Texas Race Review: Brain Fade Edition

Josef Newgarden and Alexander Rossi on track Texas

Photo from indycar.com

On a night chock full of miscues and head scratchers, the driver and team who made the least mistakes in Texas won.

Widely known for brain fades, Takuma Sato sat on pole alongside Scott Dixon as they led the field to the green flag with Ryan Hunter-Reay and Frenchmen Sebastien Bourdais and Simon Pagenaud making up the top five. Josef Newgarden battled with Spencer Pigot for eighth, the two black cars menacingly swapping positions. In other nearly identical looking cars, rookie Colton Herta and Alexander Rossi began a battle that’d last nearly all night. Still another Andretti Autosporter, Zach Veach, charged forward, going high around Graham Rahal for eleventh. Son of Dracula ran decently, but a late race screw up sent his car into the wall and spinning, relegating him to a twentieth place showing.

Pitting from a comfortable lead, Taku’s brain fade fully engulfed the proceedings. He slid hot into his pit box, recklessly slamming into a crewman and sending him flying through the air. Continue reading

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Texas Predictions and Prognostications: Greener Pastures

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It’s one of our favorite nights of the year – IndyCar Saturday in Texas! The green flag waving over cars with the sun beginning to set over this spectacular race is highly anticipated annual awesomeness. Here’s how we see the festivities unfolding at Texas Motor Speedway – just north of Fort Worth, amidst a vast, rolling sea of grass and scrub brush.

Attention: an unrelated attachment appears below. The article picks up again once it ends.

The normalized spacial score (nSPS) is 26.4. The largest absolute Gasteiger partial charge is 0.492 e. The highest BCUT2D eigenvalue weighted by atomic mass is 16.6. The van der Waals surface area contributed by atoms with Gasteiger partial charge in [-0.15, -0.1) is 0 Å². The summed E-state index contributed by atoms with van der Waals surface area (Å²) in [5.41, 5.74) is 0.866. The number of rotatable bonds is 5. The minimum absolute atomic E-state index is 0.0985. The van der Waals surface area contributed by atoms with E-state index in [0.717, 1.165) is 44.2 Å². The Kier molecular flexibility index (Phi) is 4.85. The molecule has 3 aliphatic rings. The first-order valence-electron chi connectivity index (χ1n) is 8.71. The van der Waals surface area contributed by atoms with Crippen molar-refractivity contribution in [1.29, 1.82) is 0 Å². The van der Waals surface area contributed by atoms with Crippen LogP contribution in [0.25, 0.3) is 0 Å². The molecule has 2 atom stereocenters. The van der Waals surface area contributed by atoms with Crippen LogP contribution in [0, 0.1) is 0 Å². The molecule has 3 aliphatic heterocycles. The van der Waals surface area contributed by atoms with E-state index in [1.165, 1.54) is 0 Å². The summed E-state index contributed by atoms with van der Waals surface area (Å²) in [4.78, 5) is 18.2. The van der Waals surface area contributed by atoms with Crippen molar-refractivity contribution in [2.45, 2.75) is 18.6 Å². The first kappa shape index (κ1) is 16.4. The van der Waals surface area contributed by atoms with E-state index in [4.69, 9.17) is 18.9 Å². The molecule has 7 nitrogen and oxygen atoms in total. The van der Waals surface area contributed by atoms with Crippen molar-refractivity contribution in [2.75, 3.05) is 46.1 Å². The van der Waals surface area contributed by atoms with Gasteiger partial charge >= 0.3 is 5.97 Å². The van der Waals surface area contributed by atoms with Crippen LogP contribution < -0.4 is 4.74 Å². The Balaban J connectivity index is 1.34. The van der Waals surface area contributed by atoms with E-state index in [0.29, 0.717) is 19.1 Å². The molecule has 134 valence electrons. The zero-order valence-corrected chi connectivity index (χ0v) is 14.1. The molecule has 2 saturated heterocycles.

Our special prediction for the race is exquisite, unequaled oval track racing at breathtaking speeds. This is one weekend where the drivers definitely earn their money – or in Max “risk assessment” Chilton’s case, earn a replacement. IndyCar drivers are supposed to perform death defying tasks, at least once in a while. It’s part of what they signed up for. Hell, there’s what, a whopping four oval races outside Indy? Including Texas? We wish the schedule makers at IndyCar would seriously consider green lighting more of the sport’s highest form that is racing on ovals.

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Pole sitter is likely to be Continue reading

Detroit 2 Race Review: Rear Ended Edition

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If an IndyCar driver wasn’t involved in a rear end collision Sunday at Detroit, he probably won.

NBC’s rather amateurish broadcast was delayed this time by tennis from France, which after the Indy 500 was appropriate enough. While the weather proved much better than Saturday, the perfunctory Pagenaud platitudes didn’t. Qualifying was also missed due to a water delay – not from rain, but from a tire barrier – even though the recording was set for an extra half hour in case of such eventualities. Nevertheless we did get to hear “O’Canada” sung out loud as well as STP’s new front man do the US national anthem, which was superlative. Scott Dixon said he felt “very, very, very lucky” to be recognized by the Queen with an Order of Merit listing for his racing skills. Certainly no rear ending there.

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Josef Newgarden and Alex Rossi made up the first row, and Colton “Joaquin” Herta and Zach “Son of Dracula” Veach the second with Conor Daly driving . . . the two seater. Continue reading

Detroit 1 Race Review: Rain Delay Edition

Photo from twitter.com

Following a lengthy rain delay, Rossi’s typical smugness and a whole lotta Frenchman in the pre-race, festivities finally got underway over an hour and twenty minutes late. It’s what NBC’s Daffy Leigh Diffey called “a slight delay.” For sitting through the wait, fans were treated to a single file start and a timed race. Really?! Either the track’s good to go racing or it isn’t. We’ve long been on record arguing the latter.